6.3 Parallel Processing In The Visual Cortex Flashcards Preview

175.205 Brain and Behaviour > 6.3 Parallel Processing In The Visual Cortex > Flashcards

Flashcards in 6.3 Parallel Processing In The Visual Cortex Deck (24):
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Different parts of the brains visual system get information on a ____ basis. Eg. Cells that are helping your hand muscles reach out to an object need to know the size and location of the object, but they don't need to know about colour.

need-to-know

1

It is natural to assume that anyone who sees something sees ____ about it – its shape, colour, location, and movement. Ordinarily, a person as a whole does see all these aspects, but each individual area of the visual cortex does not.

everything

2

The principal behind vision is ____: when you see something, one part of your brain sees its shape, another sees colour, another detects location, and another perceives movement.

counterintuitive

3

The primary visual cortex (V1) send information to the ____ ____ ____ (area V2), which processes the information further and transmits it to additional areas.

secondary visual cortex

4

The connections in the visual cortex are ____. For example, V1 sends information to V2, and V2 returns information to V1. From V2, the information brunches out in several directions for specialised processing.

reciprocal

5

One important distinction in vision is between the ____ stream and the ____ stream.

ventral : dorsal

6

The ____ ____ through the temporal cortex is called the "what" pathway, because it is specialised for identifying and recognising objects.

ventral stream

7

The ____ ____ through the parietal cortex is the "where" pathway, because it helps the motor system locate objects.

dorsal stream

8

The two streams, the ventral and dorsal, ____, and each participates to some extent in perceiving both shape and location.

communicate

9

People with damage to the dorsal stream (parietal cortex) seem in most ways to have normal vision. They can read, recognise faces, and describe objects in detail. But although they know "what" things are, they don't know "____" they are. They can't accurately reach out to grasp an object.

where

10

People with damage to the ventral stream (the temple cortex) see "where" are but not "____". They can see where objects are, even though they have trouble identifying what they are.

what

11

In the secondary visual cortex (__), many cells still respond best to lines, images, & sine wave gratings, but some cells respond selectively to circles, lines that meet at a right angle, or other complex patterns.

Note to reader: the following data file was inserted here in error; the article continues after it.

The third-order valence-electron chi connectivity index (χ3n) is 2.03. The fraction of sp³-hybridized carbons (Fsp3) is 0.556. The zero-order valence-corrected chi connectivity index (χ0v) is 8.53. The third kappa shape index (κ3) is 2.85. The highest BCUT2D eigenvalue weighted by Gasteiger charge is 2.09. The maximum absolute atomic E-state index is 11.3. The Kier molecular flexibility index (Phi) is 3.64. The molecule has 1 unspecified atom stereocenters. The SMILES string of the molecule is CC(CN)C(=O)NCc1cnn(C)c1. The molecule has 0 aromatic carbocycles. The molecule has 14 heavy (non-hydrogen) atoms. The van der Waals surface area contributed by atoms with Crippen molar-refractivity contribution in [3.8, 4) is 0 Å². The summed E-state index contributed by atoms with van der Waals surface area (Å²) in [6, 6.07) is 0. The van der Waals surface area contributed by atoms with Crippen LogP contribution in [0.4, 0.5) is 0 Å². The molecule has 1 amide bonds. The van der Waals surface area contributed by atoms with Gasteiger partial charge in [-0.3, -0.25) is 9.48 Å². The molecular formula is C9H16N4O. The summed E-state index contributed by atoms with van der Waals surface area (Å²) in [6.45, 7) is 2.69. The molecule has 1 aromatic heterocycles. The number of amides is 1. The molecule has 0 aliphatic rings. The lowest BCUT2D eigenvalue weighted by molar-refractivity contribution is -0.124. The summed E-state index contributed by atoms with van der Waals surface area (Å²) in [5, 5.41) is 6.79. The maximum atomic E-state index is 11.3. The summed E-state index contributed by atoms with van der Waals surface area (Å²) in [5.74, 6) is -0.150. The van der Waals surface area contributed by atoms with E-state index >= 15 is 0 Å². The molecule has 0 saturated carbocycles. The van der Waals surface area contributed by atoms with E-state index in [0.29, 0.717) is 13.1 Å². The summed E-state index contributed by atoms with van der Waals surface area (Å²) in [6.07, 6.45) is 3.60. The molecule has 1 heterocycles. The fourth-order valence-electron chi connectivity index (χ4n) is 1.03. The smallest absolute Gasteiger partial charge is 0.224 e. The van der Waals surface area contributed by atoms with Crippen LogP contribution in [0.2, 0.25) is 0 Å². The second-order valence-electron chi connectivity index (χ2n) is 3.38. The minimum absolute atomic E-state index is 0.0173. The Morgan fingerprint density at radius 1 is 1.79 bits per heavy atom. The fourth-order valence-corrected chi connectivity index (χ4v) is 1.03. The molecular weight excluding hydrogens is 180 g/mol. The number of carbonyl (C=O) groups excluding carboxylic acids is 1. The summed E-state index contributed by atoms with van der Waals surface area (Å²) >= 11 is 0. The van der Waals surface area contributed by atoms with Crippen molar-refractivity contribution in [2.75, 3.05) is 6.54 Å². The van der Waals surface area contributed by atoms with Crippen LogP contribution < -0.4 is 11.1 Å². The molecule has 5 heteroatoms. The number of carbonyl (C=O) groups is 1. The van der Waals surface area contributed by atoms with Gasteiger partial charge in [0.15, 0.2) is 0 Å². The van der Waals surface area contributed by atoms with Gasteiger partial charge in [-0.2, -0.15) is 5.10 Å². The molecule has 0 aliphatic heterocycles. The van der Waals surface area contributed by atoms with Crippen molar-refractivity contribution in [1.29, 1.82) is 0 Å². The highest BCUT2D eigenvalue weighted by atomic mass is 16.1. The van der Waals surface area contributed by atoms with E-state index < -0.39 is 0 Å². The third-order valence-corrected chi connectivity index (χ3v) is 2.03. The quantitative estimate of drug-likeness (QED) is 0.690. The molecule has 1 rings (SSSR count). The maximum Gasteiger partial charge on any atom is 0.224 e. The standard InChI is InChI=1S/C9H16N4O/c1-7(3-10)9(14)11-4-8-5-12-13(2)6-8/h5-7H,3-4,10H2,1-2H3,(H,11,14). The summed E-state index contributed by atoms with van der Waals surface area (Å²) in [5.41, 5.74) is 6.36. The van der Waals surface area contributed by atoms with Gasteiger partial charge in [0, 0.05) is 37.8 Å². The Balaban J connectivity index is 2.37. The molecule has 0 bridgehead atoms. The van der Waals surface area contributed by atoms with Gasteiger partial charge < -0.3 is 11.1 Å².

V2

12

Cells in the ____ ____ ____ respond to identifiable objects.

inferior temporal cortex

13

Cells in the temporal cortex respond according to what the viewer ____, not what the stimulus is physically.

perceives

14

In the temporal cortex cells that respond to the sight of a particular object continue responding about the same way despite changes in its position, size, and angle. Presumably these cells somehow learn to recognise all the different views as being the ____ object.

same

15

Damage to the shape pathway of the cortex leads to specialised defects. An inability to recognise objects despite otherwise satisfactory vision is called ____ ____ (meaning visual lack of knowledge). It usually results from damage in the temporal cortex.

visual agnosia

16

Although the brain does not have a specialised area for seeing flowers, fish, birds, clothes, food, or rocks. However, three types of objects do produce specific responses. One part of the ____ ____ (next to the hippocampus) responds strongly to pictures of places, and not so strongly to anything else.

parahippocampal cortex

17

Again, part of the ____ ____ of the inferior temple cortex, especially in the right hemisphere, responds strongly to faces, much more than to anything else.

fusiform gyrus

18

Also an area close to this face area responds more strongly to ____ than to anything else. The brain is amazingly adept at detecting biological motion – the kinds of motion produced by people and animals.

bodies

19

____ ____ is extremely important. For civilisation to succeed, we have to know who to trust and who to distrust, and that distinction requires us to recognise people that we haven't seen in months or years.

Facial recognition

20

When you meet people you haven't seen in years you will ____ many of them, despite the fact that they have gained weight, become bald, or dyed their hair. Computer programmers who have tried to build machines to recognise faces have discovered the difficulty of this task that seems so easy for people.

recognise

21

Human newborns come into the world predisposed to pay more attention to faces than other stationary displays. That tenancy supports the idea of a built-in ____ ____ ____.

face recognition module

22

The ____ concept of "face" is not like an adults. Evidently, a newborns concept of "face" requires the eyes to be on top, but the face does not have to be realistic.

infants

23

Developing good facial recognition requires ____, and as with other learning, it occurs best during early life.

practice

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